While the final out flashed on the scoreboard, they toppled over one another in a tangled heap on the field. Over the crowd's roar, one voice shouted, "We started from the bottom. Now we're here!"
Mo'ne Davis, the 13-year-old phenom and the only girl on the field, had slept through lunch and launched all 80 of her pitches hungry, said her mother, Lakeisha McLean.
"She'll be all right," McLean said. "She did real good."
Sports analysts will review the strategy, technique, and star potential of the players, especially Mo'ne. But equally worthy of note is the underlying goodwill among the teams' players and parents.
Breaking with its no-frills tradition, Taney parents, aunts, cousins, and grandparents spent Sunday afternoon making signs. In response to the players' requests to make a splashier show of support, the families were determined to make it known that no matter what the final score, their team had loud and proud Philly roots - and rooters.
Well, proud anyway.
"We're not screamers," said Carey Davis, whose son Carter pitches and plays center field. "We have a quiet roar," said fellow team parent Erik Lipson.
The handmade posters, neatly printed in neon markers, shouted, "Brotherly Love" and "Go Taney!" One of the more understated merely featured a sketch of the Liberty Bell.
And at the last minute, a friend of the team's had made up posters of each player with a full-color photograph and bold-faced name.
"Did you see this?" said Lakeisha McLean, holding the poster of Mo'ne, emblazoned "Go Mo!" across the top. In the weeks leading up to Sunday's win, her daughter had become a celebrity around Bristol.
In the hotel lobby, a woman came up to McLean and asked, "Is Mo'ne your daughter? She's my hero!"
The woman said she was a lifelong Little League fan and had driven from Williamsport, Pa., to see the playoff. "I'll see you in Williamsport!" she said.
And she will.
After 10 days away from home, many parents can no longer put off demands at work, so most made the four-hour drive home after the game.
One parent, a pediatric nurse practitioner, had to take a recertification test early Monday. She had been sneaking off to study for the exam whenever she could grab a spare moment.
The children will be swept off to Williamsport in a bus Monday morning at 9. Since they have to be accompanied by at least one coach, however, the logistics of how to get the cars in Connecticut back to Philadelphia required a complex exchange of keys and drivers.
There had been a few minor crises over the weekend. In the Little League dormitories where all the boys have been staying, Joe Richardson Jr. broke the screen on his new iPhone.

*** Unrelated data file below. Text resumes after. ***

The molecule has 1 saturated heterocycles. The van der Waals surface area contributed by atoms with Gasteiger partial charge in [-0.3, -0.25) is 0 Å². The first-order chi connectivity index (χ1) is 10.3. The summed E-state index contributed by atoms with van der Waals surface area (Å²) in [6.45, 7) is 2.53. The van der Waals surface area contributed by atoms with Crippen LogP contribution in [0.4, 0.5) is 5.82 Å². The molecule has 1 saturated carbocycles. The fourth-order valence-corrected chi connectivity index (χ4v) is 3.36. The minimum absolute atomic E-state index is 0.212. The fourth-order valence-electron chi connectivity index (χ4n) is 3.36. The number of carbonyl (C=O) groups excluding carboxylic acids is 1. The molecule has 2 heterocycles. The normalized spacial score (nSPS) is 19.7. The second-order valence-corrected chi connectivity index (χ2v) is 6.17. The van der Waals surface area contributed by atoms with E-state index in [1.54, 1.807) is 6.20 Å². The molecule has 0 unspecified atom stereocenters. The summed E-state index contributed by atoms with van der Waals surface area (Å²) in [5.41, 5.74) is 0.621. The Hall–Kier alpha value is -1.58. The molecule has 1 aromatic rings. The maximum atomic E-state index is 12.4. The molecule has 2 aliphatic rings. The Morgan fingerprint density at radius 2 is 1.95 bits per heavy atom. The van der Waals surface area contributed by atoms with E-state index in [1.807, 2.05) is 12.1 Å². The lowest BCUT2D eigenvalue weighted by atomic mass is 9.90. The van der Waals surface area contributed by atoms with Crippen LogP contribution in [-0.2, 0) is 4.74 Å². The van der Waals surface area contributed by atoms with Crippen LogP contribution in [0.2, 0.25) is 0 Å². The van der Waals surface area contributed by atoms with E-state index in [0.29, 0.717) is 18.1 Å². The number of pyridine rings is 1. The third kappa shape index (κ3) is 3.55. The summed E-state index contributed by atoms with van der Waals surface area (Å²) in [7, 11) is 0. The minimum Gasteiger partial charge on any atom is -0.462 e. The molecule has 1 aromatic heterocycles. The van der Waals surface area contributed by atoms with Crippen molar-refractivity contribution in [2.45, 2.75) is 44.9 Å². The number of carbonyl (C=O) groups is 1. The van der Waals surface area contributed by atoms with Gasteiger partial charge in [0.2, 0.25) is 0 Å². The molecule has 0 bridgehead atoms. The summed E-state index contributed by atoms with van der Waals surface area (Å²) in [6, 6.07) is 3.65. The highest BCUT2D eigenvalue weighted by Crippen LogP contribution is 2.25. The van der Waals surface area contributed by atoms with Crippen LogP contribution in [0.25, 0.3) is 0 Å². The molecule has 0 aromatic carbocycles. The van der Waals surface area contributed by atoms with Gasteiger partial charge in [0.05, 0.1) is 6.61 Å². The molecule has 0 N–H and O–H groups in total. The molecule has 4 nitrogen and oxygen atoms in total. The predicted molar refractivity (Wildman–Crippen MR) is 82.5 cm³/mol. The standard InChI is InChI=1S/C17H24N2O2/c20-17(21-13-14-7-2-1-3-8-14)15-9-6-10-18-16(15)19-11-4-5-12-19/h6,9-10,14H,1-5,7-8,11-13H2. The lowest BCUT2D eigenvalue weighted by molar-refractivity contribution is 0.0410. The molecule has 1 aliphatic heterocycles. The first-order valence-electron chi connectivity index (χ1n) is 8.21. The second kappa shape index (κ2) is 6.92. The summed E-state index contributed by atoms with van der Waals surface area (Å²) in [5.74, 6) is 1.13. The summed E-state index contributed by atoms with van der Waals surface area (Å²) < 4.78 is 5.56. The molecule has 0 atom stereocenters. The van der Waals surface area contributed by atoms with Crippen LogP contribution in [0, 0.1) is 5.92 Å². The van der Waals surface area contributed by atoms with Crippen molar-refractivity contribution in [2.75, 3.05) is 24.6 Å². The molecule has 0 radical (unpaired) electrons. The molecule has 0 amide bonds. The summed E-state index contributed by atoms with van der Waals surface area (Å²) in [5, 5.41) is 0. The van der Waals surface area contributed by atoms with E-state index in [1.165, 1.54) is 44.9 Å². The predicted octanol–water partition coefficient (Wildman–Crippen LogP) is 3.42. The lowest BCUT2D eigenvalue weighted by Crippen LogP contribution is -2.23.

After practice Saturday morning, Zion Spearman was out in the field, trying to recover the dozens of baseballs he had sent sailing over the fence, when he was stung by a wasp twice in one calf.
And that night, Jared Sprague-Lott broke his cornea-reshaping contact lenses. They allow him to play ball without wearing glasses.
"He says he will be able to see well enough to play," his mother, Alison Sprague, said. "The biggest effect will probably be a nervous mother."
Three hours before the game, Little League officials met with the parents in the cafeteria behind the field.
"Williamsport is a whole other world," they were warned. Parents will not be allowed near their children immediately after each game. The players will be taken away and then reunited with their families in a designated spot.
Parents also learned that Little League had reserved a block of rooms at a hotel near the World Series field. Although families will receive a reduced rate of $95 a night, there was a five-night minimum, which will be a stretch for some of the Taney parents, especially if the team makes it beyond the first three guaranteed games. (Donations to help with World Series expenses may be made here: http://taney12ubaseball.weebly.com/)
It will help considerably, though, that each player will be supplied with free bats, cleats, and special uniforms - a retro design to honor the league's 75th year.
Toward the end of the meeting, Jenny Hardcastle, one of the parents from the Delaware team, raised her hand. Wearing a bright-red tank with Delaware spelled out in rhinestones across the back, Hardcastle said, "I just want to say how much we have loved getting to know the team from Philadelphia."
The feeling was mutual. Throughout the game, the Taney parents praised the Delaware players.
Even after Delaware challenged a run on a technicality and prevailed, the Taney parents grumbled but did not curse. (And there is, most definitely, cursing in baseball.)
"That was fair," one of the Taney fathers said. "Let's move on."
In another moment of grace, when Delaware's pitcher, nearing the maximum number of pitches allowed - 85 - walked off the field, the Taney fans gave him a sustained standing ovation.
The parents had been sleepless for days, trying to tamp down their expectations. And although it might have been easy to say that win or lose, they were winners, winning clearly was better.
Still, as they shouted themselves hoarse and watched their children line up for interviews on ESPN, several parents said that aside from their spectacular performance, they were most proud of how kind the players had been to one another.
Quyen Shanahan, whose son Tai played center field, said she told her son, "You might not have been born with as much talent as some of these other players, but there's no reason you can't be the hardest worker and the best teammate. Those things you can control."
For the losing team's parents, the consolation seemed sincere.
"It's so nice to be playing friends," Hardcastle said. "This way, win or lose, we can cheer for the Mid-Atlantic team."